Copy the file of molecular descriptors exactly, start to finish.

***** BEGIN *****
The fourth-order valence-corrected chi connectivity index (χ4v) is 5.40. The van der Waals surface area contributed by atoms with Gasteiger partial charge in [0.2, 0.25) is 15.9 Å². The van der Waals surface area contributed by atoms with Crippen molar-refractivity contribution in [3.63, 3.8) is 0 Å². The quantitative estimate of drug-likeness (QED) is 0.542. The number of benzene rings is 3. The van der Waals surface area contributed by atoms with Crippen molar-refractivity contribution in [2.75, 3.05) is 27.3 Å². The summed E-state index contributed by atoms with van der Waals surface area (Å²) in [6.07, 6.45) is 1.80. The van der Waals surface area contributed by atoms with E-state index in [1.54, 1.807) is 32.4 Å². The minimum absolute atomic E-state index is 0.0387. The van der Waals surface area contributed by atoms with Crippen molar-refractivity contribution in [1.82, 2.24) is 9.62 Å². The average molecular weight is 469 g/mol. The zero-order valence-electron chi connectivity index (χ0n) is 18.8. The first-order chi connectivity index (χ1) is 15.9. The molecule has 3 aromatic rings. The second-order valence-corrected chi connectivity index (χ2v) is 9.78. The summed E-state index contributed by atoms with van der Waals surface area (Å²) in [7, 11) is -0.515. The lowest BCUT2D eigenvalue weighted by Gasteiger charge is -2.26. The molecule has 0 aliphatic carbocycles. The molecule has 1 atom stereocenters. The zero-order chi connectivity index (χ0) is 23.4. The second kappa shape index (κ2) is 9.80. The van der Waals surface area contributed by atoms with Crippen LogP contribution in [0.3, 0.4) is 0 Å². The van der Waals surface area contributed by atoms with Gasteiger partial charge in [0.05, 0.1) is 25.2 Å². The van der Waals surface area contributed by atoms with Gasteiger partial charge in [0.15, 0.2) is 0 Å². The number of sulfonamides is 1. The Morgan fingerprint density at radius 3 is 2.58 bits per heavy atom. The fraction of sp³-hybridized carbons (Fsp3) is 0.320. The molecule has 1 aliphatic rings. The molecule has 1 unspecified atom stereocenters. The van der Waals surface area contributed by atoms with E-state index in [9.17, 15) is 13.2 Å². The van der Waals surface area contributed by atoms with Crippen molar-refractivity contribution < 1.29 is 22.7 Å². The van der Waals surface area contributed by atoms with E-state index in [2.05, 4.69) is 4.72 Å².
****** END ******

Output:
The fourth-order valence-corrected chi connectivity index (χ4v) is 5.40. The van der Waals surface area contributed by atoms with Gasteiger partial charge in [0.2, 0.25) is 15.9 Å². The van der Waals surface area contributed by atoms with Crippen molar-refractivity contribution in [3.63, 3.8) is 0 Å². The quantitative estimate of drug-likeness (QED) is 0.542. The number of benzene rings is 3. The van der Waals surface area contributed by atoms with Crippen molar-refractivity contribution in [2.75, 3.05) is 27.3 Å². The summed E-state index contributed by atoms with van der Waals surface area (Å²) in [6.07, 6.45) is 1.80. The van der Waals surface area contributed by atoms with E-state index in [1.54, 1.807) is 32.4 Å². The minimum absolute atomic E-state index is 0.0387. The van der Waals surface area contributed by atoms with Crippen molar-refractivity contribution in [1.82, 2.24) is 9.62 Å². The average molecular weight is 469 g/mol. The zero-order valence-electron chi connectivity index (χ0n) is 18.8. The first-order chi connectivity index (χ1) is 15.9. The molecule has 3 aromatic rings. The second-order valence-corrected chi connectivity index (χ2v) is 9.78. The summed E-state index contributed by atoms with van der Waals surface area (Å²) in [7, 11) is -0.515. The lowest BCUT2D eigenvalue weighted by Gasteiger charge is -2.26. The molecule has 0 aliphatic carbocycles. The molecule has 1 atom stereocenters. The zero-order chi connectivity index (χ0) is 23.4. The second kappa shape index (κ2) is 9.80. The van der Waals surface area contributed by atoms with Crippen LogP contribution in [0.3, 0.4) is 0 Å². The van der Waals surface area contributed by atoms with Gasteiger partial charge in [0.05, 0.1) is 25.2 Å². The van der Waals surface area contributed by atoms with Gasteiger partial charge in [0.15, 0.2) is 0 Å². The number of sulfonamides is 1. The Morgan fingerprint density at radius 3 is 2.58 bits per heavy atom. The fraction of sp³-hybridized carbons (Fsp3) is 0.320. The molecule has 1 aliphatic rings. The molecule has 1 unspecified atom stereocenters. The van der Waals surface area contributed by atoms with E-state index in [9.17, 15) is 13.2 Å². The van der Waals surface area contributed by atoms with Crippen molar-refractivity contribution < 1.29 is 22.7 Å². The van der Waals surface area contributed by atoms with E-state index in [2.05, 4.69) is 4.72 Å².